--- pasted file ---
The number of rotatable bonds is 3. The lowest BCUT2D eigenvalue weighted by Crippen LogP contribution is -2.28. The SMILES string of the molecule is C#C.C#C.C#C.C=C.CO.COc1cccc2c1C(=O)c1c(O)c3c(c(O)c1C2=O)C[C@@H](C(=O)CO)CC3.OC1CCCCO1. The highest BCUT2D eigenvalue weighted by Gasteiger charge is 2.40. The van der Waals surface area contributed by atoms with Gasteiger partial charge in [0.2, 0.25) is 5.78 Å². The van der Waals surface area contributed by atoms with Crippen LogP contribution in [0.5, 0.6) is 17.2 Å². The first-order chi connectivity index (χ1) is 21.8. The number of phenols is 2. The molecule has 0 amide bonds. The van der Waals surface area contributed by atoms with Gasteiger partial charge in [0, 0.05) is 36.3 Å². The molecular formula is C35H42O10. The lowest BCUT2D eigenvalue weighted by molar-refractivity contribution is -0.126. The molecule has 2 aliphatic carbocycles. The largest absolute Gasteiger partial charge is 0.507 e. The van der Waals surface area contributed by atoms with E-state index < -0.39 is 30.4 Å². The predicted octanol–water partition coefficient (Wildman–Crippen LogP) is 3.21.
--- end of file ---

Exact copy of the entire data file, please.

The number of rotatable bonds is 3. The lowest BCUT2D eigenvalue weighted by Crippen LogP contribution is -2.28. The SMILES string of the molecule is C#C.C#C.C#C.C=C.CO.COc1cccc2c1C(=O)c1c(O)c3c(c(O)c1C2=O)C[C@@H](C(=O)CO)CC3.OC1CCCCO1. The highest BCUT2D eigenvalue weighted by Gasteiger charge is 2.40. The van der Waals surface area contributed by atoms with Gasteiger partial charge in [0.2, 0.25) is 5.78 Å². The van der Waals surface area contributed by atoms with Crippen LogP contribution in [0.5, 0.6) is 17.2 Å². The first-order chi connectivity index (χ1) is 21.8. The number of phenols is 2. The molecule has 0 amide bonds. The van der Waals surface area contributed by atoms with Gasteiger partial charge in [0, 0.05) is 36.3 Å². The molecular formula is C35H42O10. The lowest BCUT2D eigenvalue weighted by molar-refractivity contribution is -0.126. The molecule has 2 aliphatic carbocycles. The largest absolute Gasteiger partial charge is 0.507 e. The van der Waals surface area contributed by atoms with E-state index < -0.39 is 30.4 Å². The predicted octanol–water partition coefficient (Wildman–Crippen LogP) is 3.21.